Earth may have gotten its first DNA and RNA molecules from massive amounts of lightning bolts striking our planet throughout a billion years. According to a new study, the lightning strikes may have helped release phosphorus compounds that would have been needed for kick-starting life around 3.5 to 4.5 billion years ago.
When combined with other bio-essential elements, phosphorus plays a significant role in creating life. For example, phosphates – which are incredibly important components in DNA, RNA, and ATP as well as for teeth, bones, and cell membranes – contain three oxygen atoms and one phosphorus atom.
While it is believed that there was an abundance of water and carbon dioxide in our atmosphere billions of years ago, phosphorus would have been trapped in insoluble rock. It has been suggested that meteors crashing into Earth contained schreibersite which is partly made up of phosphorus and is soluble in water. The problem with that hypothesis is that an exceptionally large amount of meteors would have had to hit the planet for enough phosphorus to be released and jump-start life.
Another problem is that when life first appeared on our planet between 3.5 and 4.5 billion years ago, the amount of meteors crashing down on Earth had dropped “exponentially” because other planets and moons in our solar system would have mostly formed and there wasn’t as much space debris knocking into us.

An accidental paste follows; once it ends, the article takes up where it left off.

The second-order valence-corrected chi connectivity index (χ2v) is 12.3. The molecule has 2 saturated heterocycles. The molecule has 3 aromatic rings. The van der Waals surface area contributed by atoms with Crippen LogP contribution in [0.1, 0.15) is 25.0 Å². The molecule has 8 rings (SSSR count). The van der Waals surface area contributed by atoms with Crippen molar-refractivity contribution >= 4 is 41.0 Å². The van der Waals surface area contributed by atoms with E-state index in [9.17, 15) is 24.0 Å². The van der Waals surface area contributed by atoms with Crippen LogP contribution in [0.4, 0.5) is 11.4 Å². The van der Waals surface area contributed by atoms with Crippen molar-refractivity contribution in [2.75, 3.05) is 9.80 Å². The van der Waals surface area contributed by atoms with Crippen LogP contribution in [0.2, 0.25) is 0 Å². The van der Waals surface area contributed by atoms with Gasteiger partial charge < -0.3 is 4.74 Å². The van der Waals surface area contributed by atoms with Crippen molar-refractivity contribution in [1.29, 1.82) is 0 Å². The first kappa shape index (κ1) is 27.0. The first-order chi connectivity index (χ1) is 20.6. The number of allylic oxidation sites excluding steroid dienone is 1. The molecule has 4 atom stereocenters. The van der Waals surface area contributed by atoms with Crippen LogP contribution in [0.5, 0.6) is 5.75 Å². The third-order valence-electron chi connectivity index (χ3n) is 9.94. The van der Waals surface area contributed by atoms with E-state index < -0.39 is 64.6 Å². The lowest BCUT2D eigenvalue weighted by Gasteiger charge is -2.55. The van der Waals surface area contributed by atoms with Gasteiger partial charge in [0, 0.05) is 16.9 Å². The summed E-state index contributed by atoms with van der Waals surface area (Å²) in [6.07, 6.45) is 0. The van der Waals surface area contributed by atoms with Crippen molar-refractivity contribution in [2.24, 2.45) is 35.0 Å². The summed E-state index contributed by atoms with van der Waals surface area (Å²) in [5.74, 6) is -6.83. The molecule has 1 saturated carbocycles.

So, this is where the lightning bolts come into play because when they strike our planet, the surface can heat up to almost 5,000 degrees Fahrenheit (2,760 degrees Celsius) which can create new minerals. The researchers analyzed a piece of rock found in Illinois that had been struck by lightning (this lightning-struck rock is called fulgurite) and they found that it contained bits of glassy minerals and even some schreibersite.
Since they were able to determine that lightning can produce schreibersite, they needed to calculate how much lightning would have had to strike Earth for enough phosphorus to be released in order for life to begin.
Around 4 billion years ago, our atmosphere would have had much more carbon dioxide which would have resulted with many more storms, so the researchers believe that there could have been as many as 1 billion to 5 billion lightning bolts per year with approximately 100 million to 1 billion of them striking the ground. In the course of a billion years, as much as a quintillion bolts (1 followed by 18 zeros) may have struck the ground which would have released a decent amount of phosphorus – as much as 250 to 25,000 pounds of it on a yearly basis (or between 113 and 11,340 kilograms).
In an interview with Live Science, Benjamin Hess, who is a graduate student at Yale University's Department of Earth and Planetary Sciences as well as the lead author of the study, explained this further, “For life to form, there just needs to be one location that has the right ingredients.” “If [250 lbs.] of phosphorus a year were concentrated in a single tropical island arc, then yes, it may well have been enough. But it's more likely that will happen if there are many such locations.” On the other hand, it could have also been a combination of meteors and lightning strikes that started life on Earth.
The study was published in the journal Nature Communications where it can be read in full.